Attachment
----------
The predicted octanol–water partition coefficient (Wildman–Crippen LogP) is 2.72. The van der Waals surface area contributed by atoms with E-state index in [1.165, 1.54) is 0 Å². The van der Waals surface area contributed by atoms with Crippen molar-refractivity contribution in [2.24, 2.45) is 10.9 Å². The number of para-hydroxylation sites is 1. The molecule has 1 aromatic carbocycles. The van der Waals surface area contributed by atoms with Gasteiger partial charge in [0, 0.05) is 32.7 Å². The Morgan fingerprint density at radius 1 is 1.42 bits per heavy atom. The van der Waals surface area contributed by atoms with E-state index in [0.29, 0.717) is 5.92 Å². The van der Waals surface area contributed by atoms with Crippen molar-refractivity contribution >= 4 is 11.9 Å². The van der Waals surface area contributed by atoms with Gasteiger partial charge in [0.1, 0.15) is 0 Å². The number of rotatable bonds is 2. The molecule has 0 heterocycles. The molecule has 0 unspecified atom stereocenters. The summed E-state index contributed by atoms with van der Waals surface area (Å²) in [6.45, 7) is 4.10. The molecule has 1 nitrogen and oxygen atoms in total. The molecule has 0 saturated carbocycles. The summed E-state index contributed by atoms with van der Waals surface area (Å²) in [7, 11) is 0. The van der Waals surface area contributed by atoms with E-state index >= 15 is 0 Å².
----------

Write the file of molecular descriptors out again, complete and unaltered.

The predicted octanol–water partition coefficient (Wildman–Crippen LogP) is 2.72. The van der Waals surface area contributed by atoms with E-state index in [1.165, 1.54) is 0 Å². The van der Waals surface area contributed by atoms with Crippen molar-refractivity contribution in [2.24, 2.45) is 10.9 Å². The number of para-hydroxylation sites is 1. The molecule has 1 aromatic carbocycles. The van der Waals surface area contributed by atoms with Gasteiger partial charge in [0, 0.05) is 32.7 Å². The Morgan fingerprint density at radius 1 is 1.42 bits per heavy atom. The van der Waals surface area contributed by atoms with E-state index in [0.29, 0.717) is 5.92 Å². The van der Waals surface area contributed by atoms with Crippen molar-refractivity contribution >= 4 is 11.9 Å². The van der Waals surface area contributed by atoms with Gasteiger partial charge in [0.1, 0.15) is 0 Å². The number of rotatable bonds is 2. The molecule has 0 heterocycles. The molecule has 0 unspecified atom stereocenters. The summed E-state index contributed by atoms with van der Waals surface area (Å²) in [6.45, 7) is 4.10. The molecule has 1 nitrogen and oxygen atoms in total. The molecule has 0 saturated carbocycles. The summed E-state index contributed by atoms with van der Waals surface area (Å²) in [7, 11) is 0. The van der Waals surface area contributed by atoms with E-state index >= 15 is 0 Å².